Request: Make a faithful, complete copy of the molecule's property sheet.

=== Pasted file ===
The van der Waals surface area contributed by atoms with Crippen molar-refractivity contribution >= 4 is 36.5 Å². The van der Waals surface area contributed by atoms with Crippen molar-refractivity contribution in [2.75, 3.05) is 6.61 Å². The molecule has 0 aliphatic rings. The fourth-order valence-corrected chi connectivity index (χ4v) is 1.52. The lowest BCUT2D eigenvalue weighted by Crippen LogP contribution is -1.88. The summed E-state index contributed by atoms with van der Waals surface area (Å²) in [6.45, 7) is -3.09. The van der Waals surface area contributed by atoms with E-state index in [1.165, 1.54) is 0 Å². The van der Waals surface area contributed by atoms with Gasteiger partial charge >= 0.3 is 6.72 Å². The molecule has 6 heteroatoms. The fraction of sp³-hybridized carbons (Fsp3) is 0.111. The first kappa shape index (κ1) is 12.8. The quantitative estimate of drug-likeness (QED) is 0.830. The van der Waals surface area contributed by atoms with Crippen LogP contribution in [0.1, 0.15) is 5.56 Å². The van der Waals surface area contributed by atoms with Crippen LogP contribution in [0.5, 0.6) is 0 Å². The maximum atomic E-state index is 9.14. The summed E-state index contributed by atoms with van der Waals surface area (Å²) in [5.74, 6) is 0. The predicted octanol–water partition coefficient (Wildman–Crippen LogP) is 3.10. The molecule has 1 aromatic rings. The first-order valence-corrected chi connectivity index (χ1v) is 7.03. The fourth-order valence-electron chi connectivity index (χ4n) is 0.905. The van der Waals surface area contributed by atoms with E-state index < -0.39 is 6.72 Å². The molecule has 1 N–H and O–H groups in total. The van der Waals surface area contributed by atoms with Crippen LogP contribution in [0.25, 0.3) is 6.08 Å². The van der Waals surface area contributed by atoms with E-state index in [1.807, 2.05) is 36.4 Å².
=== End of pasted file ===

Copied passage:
The van der Waals surface area contributed by atoms with Crippen molar-refractivity contribution >= 4 is 36.5 Å². The van der Waals surface area contributed by atoms with Crippen molar-refractivity contribution in [2.75, 3.05) is 6.61 Å². The molecule has 0 aliphatic rings. The fourth-order valence-corrected chi connectivity index (χ4v) is 1.52. The lowest BCUT2D eigenvalue weighted by Crippen LogP contribution is -1.88. The summed E-state index contributed by atoms with van der Waals surface area (Å²) in [6.45, 7) is -3.09. The van der Waals surface area contributed by atoms with E-state index in [1.165, 1.54) is 0 Å². The van der Waals surface area contributed by atoms with Gasteiger partial charge >= 0.3 is 6.72 Å². The molecule has 6 heteroatoms. The fraction of sp³-hybridized carbons (Fsp3) is 0.111. The first kappa shape index (κ1) is 12.8. The quantitative estimate of drug-likeness (QED) is 0.830. The van der Waals surface area contributed by atoms with Crippen LogP contribution in [0.1, 0.15) is 5.56 Å². The van der Waals surface area contributed by atoms with Crippen LogP contribution in [0.5, 0.6) is 0 Å². The maximum atomic E-state index is 9.14. The summed E-state index contributed by atoms with van der Waals surface area (Å²) in [5.74, 6) is 0. The predicted octanol–water partition coefficient (Wildman–Crippen LogP) is 3.10. The molecule has 1 aromatic rings. The first-order valence-corrected chi connectivity index (χ1v) is 7.03. The fourth-order valence-electron chi connectivity index (χ4n) is 0.905. The van der Waals surface area contributed by atoms with E-state index < -0.39 is 6.72 Å². The molecule has 1 N–H and O–H groups in total. The van der Waals surface area contributed by atoms with Crippen LogP contribution in [0.25, 0.3) is 6.08 Å². The van der Waals surface area contributed by atoms with E-state index in [1.807, 2.05) is 36.4 Å².